Main trading partners (2021)
    Main Customers: Germany (US$ 16.17 B), Sweden (US$ 11.63 B), Norway (US$ 7.17 B), the UK (US$ 6.29 B), the USA (US$5.92 B), the Netherlands (US$ 5.87 B), and China (US$ 4.37 B).

    Main suppliers: Germany (US$25.13 B), Sweden (US$15.38 B), the Netherlands (US$ 10.03 B), China (US$ 9.8 B), Poland (US$ 5.34 B) and Norway (US$ 4.67 B).
    Government Type
    Unitary parliamentary constitutional monarchy
    Current Monarch/PM
    Monarch: Margrethe II (since January 1972)

    PM: Mette Frederiksen (since June 2019)

    Main Sectors of the Danish Economy

    The country focuses on the following key sectors, which all have a significant impact on the country’s economy:

    • Agriculture – This sector accounts for about 1.6% of Denmark’s total output. More than 60% of Denmark’s land is used for agricultural purposes, which allows the country to produce two times more than its national food requirements. Denmark has various food products for both domestic and export, including vegetables, seeds, grass, milk, meat, and other organic products. There are approximately 33,000 farms, with about 10,000 owned by full-time farmers. Agriculture also accounts for more than 20% of the total commodity exports in Denmark. The sector employs approximately 62,000 people in agriculture and horticulture and another 2,000 in fishing.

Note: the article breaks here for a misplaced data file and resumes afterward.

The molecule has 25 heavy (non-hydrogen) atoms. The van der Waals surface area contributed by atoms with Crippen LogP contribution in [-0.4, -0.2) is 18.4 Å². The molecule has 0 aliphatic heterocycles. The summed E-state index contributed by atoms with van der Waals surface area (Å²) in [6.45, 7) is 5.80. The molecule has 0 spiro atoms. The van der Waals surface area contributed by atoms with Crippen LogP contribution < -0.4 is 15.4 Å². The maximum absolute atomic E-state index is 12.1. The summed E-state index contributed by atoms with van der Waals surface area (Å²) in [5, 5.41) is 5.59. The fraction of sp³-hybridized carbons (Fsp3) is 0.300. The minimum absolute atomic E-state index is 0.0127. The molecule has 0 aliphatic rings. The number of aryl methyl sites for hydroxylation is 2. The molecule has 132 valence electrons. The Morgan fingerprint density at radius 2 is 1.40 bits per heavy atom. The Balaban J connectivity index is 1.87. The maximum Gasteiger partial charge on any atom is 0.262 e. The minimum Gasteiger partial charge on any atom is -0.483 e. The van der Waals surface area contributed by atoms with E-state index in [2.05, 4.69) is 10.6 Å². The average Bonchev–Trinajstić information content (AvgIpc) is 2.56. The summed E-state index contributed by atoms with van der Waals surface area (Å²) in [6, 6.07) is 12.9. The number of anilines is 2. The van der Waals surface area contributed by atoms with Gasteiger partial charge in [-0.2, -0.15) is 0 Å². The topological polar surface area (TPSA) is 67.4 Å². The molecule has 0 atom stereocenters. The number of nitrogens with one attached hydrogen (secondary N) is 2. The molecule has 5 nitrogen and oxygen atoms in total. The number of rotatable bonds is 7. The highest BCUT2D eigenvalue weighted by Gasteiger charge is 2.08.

• Energy – this sector is diverse and plays a vital role in the country’s economy. Coal power covers about 21% of the country’s total energy needs, crude oil approximately 33%, and natural gas back 18%. However, a good percentage of the country’s energy demand (about 27%) comes from renewable sources, including biomass solar energy, wind power, nuclear power, and geothermal energy. Denmark derives around 3.1% of its GDP from renewable energy technology and efficiency, which comes to about $9.4 billion.